• An Overview of the Toulmin Method 39
  • Art Carden, "Let's Be Blunt: It's Time to End the Drug War" 42
  • A Step-by-Step Demonstration of the Toulmin Method 44
    • Analyzing the Claim 44
    • Identify the Claim 44
    • Look for Qualifi ers and Exceptions 44
    • Analyzing the Reasons and Evidence 45
    • State the Reasons 45
    • Find the Evidence 45
    • Examine the Evidence 46
    • Examining the Warrants 46
    • Noting Rebuttals 47
    • Summarizing Your Analysis 47
  • A Final Note about Logical Analysis 48

CHAPTER 4 Critiquing an Argument 51

  • What Is a Critique? 51
  • Why Critique an Argument? 52
  • How a Critique Differs from a Reaction 52
  • Strategies for Critiquing Arguments 53
  • Tom Stafford, "Why Sherry Turkle Is So Wrong" 54
  • The Assignment 58
    • Topic and Focus 58
    • Audience 58
    • Voice and Ethos 58
    • Writing Assignment Suggestions 58
  • Choosing an Argument 59
  • Exploring Your Topic 59
  • David Fryman, "Open Your Ears to Biased Professors" 59
    • Forming a First Impression 61
    • Stepping Back: Analyzing the Argument 61
    • Doing Research 64
    • The Reality Test for Arguments 64
    • Preparing to Write 65
    • Formulating Your Stance 65
    • Consider Your Reader, Purpose, and Tone 66
  • Drafting Your Paper 66
    • Organization 67
    • Introduction 67
    • Body 67
    • Conclusion 67
    • Development 67
    • Introduction 67
    • Body 67
    • Conclusion 68
  • Revising Your Draft 68
    • Excerpts from a Sample Discovery Draft 68
    • Excerpt 1: Introduction 68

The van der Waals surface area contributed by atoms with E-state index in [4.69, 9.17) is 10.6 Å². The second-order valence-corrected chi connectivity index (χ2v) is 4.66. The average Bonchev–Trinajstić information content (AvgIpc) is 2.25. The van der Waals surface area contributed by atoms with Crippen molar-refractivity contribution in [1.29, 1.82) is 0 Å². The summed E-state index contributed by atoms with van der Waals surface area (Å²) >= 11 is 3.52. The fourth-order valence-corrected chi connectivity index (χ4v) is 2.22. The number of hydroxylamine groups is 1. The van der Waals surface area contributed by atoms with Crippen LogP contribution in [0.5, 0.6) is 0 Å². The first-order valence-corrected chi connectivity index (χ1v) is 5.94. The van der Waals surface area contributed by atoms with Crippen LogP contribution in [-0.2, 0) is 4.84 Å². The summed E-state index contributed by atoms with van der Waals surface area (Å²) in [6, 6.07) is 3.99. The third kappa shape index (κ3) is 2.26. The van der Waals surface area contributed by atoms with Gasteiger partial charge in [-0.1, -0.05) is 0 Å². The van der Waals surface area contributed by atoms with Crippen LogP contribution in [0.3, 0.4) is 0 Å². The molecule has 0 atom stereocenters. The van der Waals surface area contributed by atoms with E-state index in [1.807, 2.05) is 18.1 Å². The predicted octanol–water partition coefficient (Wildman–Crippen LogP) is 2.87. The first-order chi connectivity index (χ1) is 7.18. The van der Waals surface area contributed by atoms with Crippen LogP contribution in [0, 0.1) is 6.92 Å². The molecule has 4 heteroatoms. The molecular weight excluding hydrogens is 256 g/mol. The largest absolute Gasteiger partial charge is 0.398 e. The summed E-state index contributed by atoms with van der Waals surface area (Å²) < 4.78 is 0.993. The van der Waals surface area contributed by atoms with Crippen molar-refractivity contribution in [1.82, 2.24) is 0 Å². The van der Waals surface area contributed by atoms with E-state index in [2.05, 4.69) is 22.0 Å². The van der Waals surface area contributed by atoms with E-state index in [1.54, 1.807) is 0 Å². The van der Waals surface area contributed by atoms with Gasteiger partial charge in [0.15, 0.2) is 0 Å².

• Excerpt 2: A Counterargument 68
    • Example Assessment: Sizing Up D. D. Solomon's First Draft 70
    • Develop a Revision Strategy 70
  • Revised Draft: D. D. Solomon's Evaluation of Fryman's Argument 70
  • D. D. Solomon, "How Professors Should Deal with Their Biases" 70
    • Responding to the Revised Student Draft 71
    • Edit Your Paper 72
  • Chapter Summary 72

CHAPTER 5 Analyzing and Using Visual Arguments 73

  • Understanding Visual Arguments 74
  • "Reading" Images 74
  • Analysis: Five Common Types of Visual Argument 75
    • Advertisements 75
    • Editorial Cartoons 76
    • Public Sculpture 77
    • News Photographs 81
    • Graphics 83
  • Writing Assignment: Analyzing an Advertisement or EditorialCartoon 86
    • STUDENT SAMPLE-Analysis of Visual Rhetoric: Ryan Herrscher, "The Image ofHappiness: An Analysis of Coca-Cola's 'Open Happiness' Campaign" 86
    • Alternative Assignment 1 89
    • Alternative Assignment 2 89
    • Alternative Assignment 3 89

CHAPTER 6Writing Research-Based Arguments 91

  • Finding an Issue 92
    • Understand the Difference between a Topic and an Issue 92
    • Find Issues in the News 93
    • The Internet 93
    • Library Online Databases and Resources 93
    • Magazines and Newspapers 93
    • Lectures, Panel Discussions, Class Discussion, Conversations 94
    • Personal Observations 94
    • Finding an Issue on the Topic of Global Warming: A Student Example 94
  • Finding Sources 95
  • Field Research 96
    • Observations 96
    • Questionnaires and Surveys 96
    • Interviews 97
  • Library and Internet Research 98
    • Kinds of Sources 98
    • Books 98
    • Periodicals 99
    • Audiovisual Materials 100
    • Websites 100
    • Blogs, Listservs, Usenet Groups, Message Boards 101